The power head 36 is typically placed inside a sump 31 so that any leaks that occur in the power head 36 are contained within the sump 31 and are not leaked to the ground. A sump liquid sensor 33 may also be provided inside the sump 31 to detect any such leaks so that the sump 31 can be periodically serviced to remove any leaked fuel. The sump liquid sensor 33 may be communicatively coupled to a tank monitor 62, site controller 64, or other control system via a communication line 81 so that liquid detected in the sump 31 can be communicated to an operator and/or an alarm be generated. An example of a tank monitor 62 is the TLS-350 manufactured by the Veeder-Root Company. An example of a site controller 64 is the G-Site® manufactured by Gilbarco Inc. Note that any type of monitoring device or other type of controller or control system can be used in place of a tank monitor 62 or site controller 64.

The main fuel piping conduit 48, in the form of a double-walled pipe, is run underneath the ground in a horizontal manner to each of the fuel dispensers 10. Each fuel dispenser 10 is placed on top of a fuel dispenser sump 16 that is located beneath the ground underneath the fuel dispenser 10. The fuel dispenser sump 16 captures any leaked fuel 22 that drains from the fuel dispenser 10 and its internal components so that such fuel 22 is not leaked to the ground. The main fuel piping conduit 48 is run into the fuel dispenser sump 16, and a branch conduit 50 is coupled to the main fuel piping conduit 48 to deliver the fuel 22 into each individual fuel dispenser 10. The branch conduit 50 is typically run into a shear valve 52 located proximate to ground level so that any impact to the fuel dispenser 10 causes the shear valve 52 to engage, thereby shutting off the fuel dispenser 10 access to fuel 22 from the branch conduit 50. The main fuel piping conduit 48 exits the fuel dispenser sump 16 so that fuel 22 can be delivered to the next fuel dispenser 10, and so on until a final termination is made. A fuel dispenser sump sensor 18 is typically placed in the fuel dispenser sump 16 so that any leaked fuel from the fuel dispenser 10 or the main fuel piping conduit 48 and/or branch conduit 50 that is inside the fuel dispenser sump 16 can be detected and reported accordingly.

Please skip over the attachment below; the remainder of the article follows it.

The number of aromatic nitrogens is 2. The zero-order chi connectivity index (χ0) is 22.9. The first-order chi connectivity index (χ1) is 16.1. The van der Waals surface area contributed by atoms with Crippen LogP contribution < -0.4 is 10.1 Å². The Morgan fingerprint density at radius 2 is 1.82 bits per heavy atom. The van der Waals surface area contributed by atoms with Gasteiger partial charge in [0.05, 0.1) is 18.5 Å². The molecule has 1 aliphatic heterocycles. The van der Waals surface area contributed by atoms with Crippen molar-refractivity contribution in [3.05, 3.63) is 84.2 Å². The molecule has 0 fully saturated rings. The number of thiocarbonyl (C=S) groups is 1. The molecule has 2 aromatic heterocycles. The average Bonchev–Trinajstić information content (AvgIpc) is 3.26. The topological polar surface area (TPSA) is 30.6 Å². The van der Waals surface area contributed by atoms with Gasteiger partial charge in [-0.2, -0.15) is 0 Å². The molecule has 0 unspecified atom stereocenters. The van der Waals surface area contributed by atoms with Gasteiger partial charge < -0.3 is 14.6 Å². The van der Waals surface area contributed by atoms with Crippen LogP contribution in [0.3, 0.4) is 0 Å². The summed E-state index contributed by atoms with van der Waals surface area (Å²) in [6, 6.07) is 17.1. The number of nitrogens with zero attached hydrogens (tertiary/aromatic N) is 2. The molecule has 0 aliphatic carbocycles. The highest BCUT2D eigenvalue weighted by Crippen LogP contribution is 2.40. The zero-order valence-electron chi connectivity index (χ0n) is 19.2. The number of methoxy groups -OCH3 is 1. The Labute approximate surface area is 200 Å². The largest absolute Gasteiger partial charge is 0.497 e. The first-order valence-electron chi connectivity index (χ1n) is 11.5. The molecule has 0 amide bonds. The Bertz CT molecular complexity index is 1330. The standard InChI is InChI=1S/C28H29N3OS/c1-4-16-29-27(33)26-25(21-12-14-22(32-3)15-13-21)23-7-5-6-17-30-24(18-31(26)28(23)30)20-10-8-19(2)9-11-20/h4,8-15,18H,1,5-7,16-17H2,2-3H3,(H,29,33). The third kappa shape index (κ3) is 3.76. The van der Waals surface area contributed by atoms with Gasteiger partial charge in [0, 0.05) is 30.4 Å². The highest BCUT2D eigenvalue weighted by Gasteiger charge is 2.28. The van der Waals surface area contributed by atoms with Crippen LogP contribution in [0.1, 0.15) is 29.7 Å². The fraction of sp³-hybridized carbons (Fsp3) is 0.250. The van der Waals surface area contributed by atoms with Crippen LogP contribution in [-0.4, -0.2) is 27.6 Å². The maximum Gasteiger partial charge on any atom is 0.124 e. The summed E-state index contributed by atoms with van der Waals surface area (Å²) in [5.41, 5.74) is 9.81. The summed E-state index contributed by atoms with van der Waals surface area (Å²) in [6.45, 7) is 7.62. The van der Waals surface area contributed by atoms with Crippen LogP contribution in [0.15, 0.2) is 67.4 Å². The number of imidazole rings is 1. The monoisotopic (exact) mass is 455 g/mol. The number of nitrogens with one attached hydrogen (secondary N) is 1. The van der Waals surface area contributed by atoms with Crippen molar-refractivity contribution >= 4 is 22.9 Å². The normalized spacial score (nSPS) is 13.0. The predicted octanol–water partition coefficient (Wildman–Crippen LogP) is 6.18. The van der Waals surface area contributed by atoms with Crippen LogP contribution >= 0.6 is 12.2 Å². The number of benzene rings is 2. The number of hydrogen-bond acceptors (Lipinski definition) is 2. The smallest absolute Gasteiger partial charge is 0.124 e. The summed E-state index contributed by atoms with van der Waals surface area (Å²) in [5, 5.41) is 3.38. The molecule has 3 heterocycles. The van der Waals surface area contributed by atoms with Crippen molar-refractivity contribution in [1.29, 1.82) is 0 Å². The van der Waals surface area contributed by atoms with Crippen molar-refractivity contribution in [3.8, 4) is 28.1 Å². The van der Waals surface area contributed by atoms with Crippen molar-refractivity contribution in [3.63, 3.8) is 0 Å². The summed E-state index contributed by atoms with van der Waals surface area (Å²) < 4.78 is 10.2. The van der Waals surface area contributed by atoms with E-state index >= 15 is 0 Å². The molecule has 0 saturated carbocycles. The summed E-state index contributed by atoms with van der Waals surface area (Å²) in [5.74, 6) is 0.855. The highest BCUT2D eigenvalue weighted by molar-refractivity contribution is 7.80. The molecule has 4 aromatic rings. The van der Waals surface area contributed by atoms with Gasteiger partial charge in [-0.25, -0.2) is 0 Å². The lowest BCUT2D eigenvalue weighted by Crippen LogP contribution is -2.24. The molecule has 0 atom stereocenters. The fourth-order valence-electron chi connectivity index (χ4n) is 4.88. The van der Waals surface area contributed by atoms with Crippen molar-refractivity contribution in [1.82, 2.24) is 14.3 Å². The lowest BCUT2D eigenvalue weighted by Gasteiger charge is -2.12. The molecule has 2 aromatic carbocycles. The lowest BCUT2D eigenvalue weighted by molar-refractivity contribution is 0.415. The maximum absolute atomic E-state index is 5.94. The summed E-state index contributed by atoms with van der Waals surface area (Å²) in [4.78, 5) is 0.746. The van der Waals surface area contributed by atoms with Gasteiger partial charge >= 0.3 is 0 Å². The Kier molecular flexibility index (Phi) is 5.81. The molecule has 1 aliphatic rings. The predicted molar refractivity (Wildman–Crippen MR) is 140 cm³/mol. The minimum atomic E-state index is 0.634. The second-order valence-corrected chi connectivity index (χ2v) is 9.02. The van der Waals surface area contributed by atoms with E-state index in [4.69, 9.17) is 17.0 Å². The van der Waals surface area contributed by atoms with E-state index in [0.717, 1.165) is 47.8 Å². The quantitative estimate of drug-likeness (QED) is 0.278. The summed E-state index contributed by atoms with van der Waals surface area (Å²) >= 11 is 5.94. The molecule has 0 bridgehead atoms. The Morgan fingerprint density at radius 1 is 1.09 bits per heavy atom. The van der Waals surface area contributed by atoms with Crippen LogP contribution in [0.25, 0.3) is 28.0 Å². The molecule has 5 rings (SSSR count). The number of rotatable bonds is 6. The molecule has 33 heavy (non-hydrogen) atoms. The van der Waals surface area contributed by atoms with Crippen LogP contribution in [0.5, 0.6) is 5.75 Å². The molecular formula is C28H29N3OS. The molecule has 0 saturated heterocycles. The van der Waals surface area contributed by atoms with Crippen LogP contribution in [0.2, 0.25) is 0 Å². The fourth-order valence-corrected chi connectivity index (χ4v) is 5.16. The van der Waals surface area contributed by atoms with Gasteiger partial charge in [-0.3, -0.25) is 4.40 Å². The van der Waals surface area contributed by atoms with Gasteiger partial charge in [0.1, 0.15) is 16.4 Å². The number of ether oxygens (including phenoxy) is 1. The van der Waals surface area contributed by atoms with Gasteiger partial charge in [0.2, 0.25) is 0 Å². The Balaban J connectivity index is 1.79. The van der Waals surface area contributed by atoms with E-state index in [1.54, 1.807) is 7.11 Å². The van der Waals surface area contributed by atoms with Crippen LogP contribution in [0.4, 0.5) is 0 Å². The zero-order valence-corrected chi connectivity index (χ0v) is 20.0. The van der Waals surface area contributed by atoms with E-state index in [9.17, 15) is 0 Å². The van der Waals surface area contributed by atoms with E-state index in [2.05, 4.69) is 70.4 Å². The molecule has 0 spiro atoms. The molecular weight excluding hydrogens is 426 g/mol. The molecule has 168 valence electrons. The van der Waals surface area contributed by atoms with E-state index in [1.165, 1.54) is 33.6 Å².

FIG. 2 illustrates a fuel delivery system in a service station environment according to one embodiment of the present invention. The outer wall 54 provided by the outer annular space 56 of the main fuel piping conduit 48 is run through the sump 31 and all the way to the power head 36, as illustrated. In this manner, the pressure or vacuum level created by the power head 36 can also be applied to the outer annular space 56 of the main fuel piping conduit 48 to detect leaks via monitoring of the vacuum level in the outer annular space 56, as will be discussed later in this patent application. The terms “pressure” and “vacuum level” are used interchangeably herein. One or more pressure sensors 60 may be placed in the outer annular space 56 in a variety of locations, including but not limited to inside the sump 31, power head 36, and the outer annular space 56 inside the fuel dispenser sump 16.